Landmarks Preservation Commissioner Fred Bland proclaimed it to be the most exciting building ever proposed during his tenure.
The proposal for the six-story, 34,000 square foot building on the intersection of Broadway and Spring Street in the SoHo-Cast Iron Historic District in New York City, designed by BKSK Architects, sits on a $147.9 million site. Prominent developers purchased the site in December of 2012, setting a per-buildable-square-foot record for SoHo retail. Their early intent of demolishing the existing building and constructing a new one garnered significant opposition. That is, till they revealed what was to replace it.
With the news earlier this year that San Francisco‘s Presidio Trust was planning a new cultural centre on the former site of a military base, now a national park, further details have emerged on the three finalists. The competition has attracted proposals from George Lucas (for the Lucas Cultural Arts Museum), WRNS Studio and the Chora Group (for ‘The Bridge’), and the Golden Gate National Parks Conservancy (for the Presidio Exchange). Each proposals offer different visions for the eight acre site, the ex-military building of which currently hosts the retailer Sports Basement.
Almost sixty years after Wallace K. Harrison was invited to design the United Nations Secretariat Building in New York City, plans have been unveiled for another UN skyscraper designed by Fumihiko Maki which would “consolidate currently scattered operations into a single structure that would rise on the western portion of the Robert Moses Playground, on First Avenue between East 41st and 42nd streets.”
The Architecture Billings Index (ABI) has revealed more acceleration in the growth of design activity nationally. As a leading economic indicator of construction activity, the ABI reflects the approximate nine to twelve month lead time between architecture billings and construction spending. The American Institute of Architects (AIA) reported the August ABI score was 53.8, up from a mark of 52.7 in July. This score reflects an increase in demand for design services (any score above 50 indicates an increase in billings). The new projects inquiry index was 63.0, down from the reading of 66.4 the previous month.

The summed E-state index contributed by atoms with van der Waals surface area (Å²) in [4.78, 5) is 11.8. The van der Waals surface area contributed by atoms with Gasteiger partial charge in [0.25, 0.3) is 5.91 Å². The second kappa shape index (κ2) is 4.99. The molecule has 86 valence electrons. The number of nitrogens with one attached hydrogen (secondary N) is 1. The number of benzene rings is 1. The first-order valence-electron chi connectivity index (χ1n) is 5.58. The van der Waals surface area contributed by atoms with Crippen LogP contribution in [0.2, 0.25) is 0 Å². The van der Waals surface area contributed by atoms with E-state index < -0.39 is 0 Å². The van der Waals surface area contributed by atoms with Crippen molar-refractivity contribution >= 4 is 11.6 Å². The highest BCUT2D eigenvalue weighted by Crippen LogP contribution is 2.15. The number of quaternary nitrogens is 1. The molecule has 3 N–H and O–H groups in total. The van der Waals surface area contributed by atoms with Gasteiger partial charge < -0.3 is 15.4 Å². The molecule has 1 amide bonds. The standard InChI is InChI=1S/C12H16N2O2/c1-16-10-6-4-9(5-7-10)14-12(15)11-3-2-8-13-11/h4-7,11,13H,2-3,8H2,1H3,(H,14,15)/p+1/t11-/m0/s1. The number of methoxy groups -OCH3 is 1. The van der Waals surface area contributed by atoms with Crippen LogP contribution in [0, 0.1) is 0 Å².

“It is fair to say that the design professions are in a recovery mode,” said AIA Chief Economist, Kermit Baker, PhD, Hon. AIA. “…but a key component to maintaining this momentum is the ability of businesses to obtain financing for real estate projects, and for a resolution to the federal government budget and debt ceiling impasse.”
Key August ABI highlights:
Following the news that Studio V Architecture has been commissioned to convert the 19th century Empire Stores, next to Brooklyn Bridge, into 380,000 square-feet of office, restaurant and commercial space, Bjarke Ingels Group (BIG) has unveiled designs for “a flowering meadow with seasonal grasses, a sprawling field and a triangular wooden viewing platform” close by.
Architects: Trahan Architects
Location: Natchitoches, LA, USA
President / Design Principal: Victor F. “Trey” Trahan, III FAIA
Project Architect: Brad McWhirter AIA
Design Team: Ed Gaskin AIA, Mark Hash, Michael McCune AIA
Project Team: Sean David, Blake Fisher, Erik Herrmann, David Merlin, Benjamin Rath, Judson Terry
Area: 28000.0 sqm
Photographs: Tim Hursley
After fifty years of neglect the Empire Stores, located next to the Brooklyn Bridge, are now the most coveted waterfront property in New York. Midtown Equity has partnered with Studio V Architecture to adaptively reuse the 19th-century coffee warehouse into 380,000 square-feet of office, restaurant and commercial space, highlighted by a Brooklyn-centric cultural museum. “After the Brooklyn Bridge,” says Joe Cayre, Chairman of Midtown Equities, “the Civil War era Empire Stores are the most iconic structures on the Brooklyn waterfront. As a Brooklyn native who raised my family in the borough, it is an honor for my firm to be chosen for the redevelopment of the Empire Stores.”
Learn more after the break…
On the twelfth anniversary of September 11th, we would like to share with you this incredible time-lapse capturing the progress of the One World Trade Center between October 2004 and September 2013. The 1,776 foot tall skyscraper, which is expected to be the tallest in Western Hemisphere, topped out earlier this year and is slated for completion in 2014.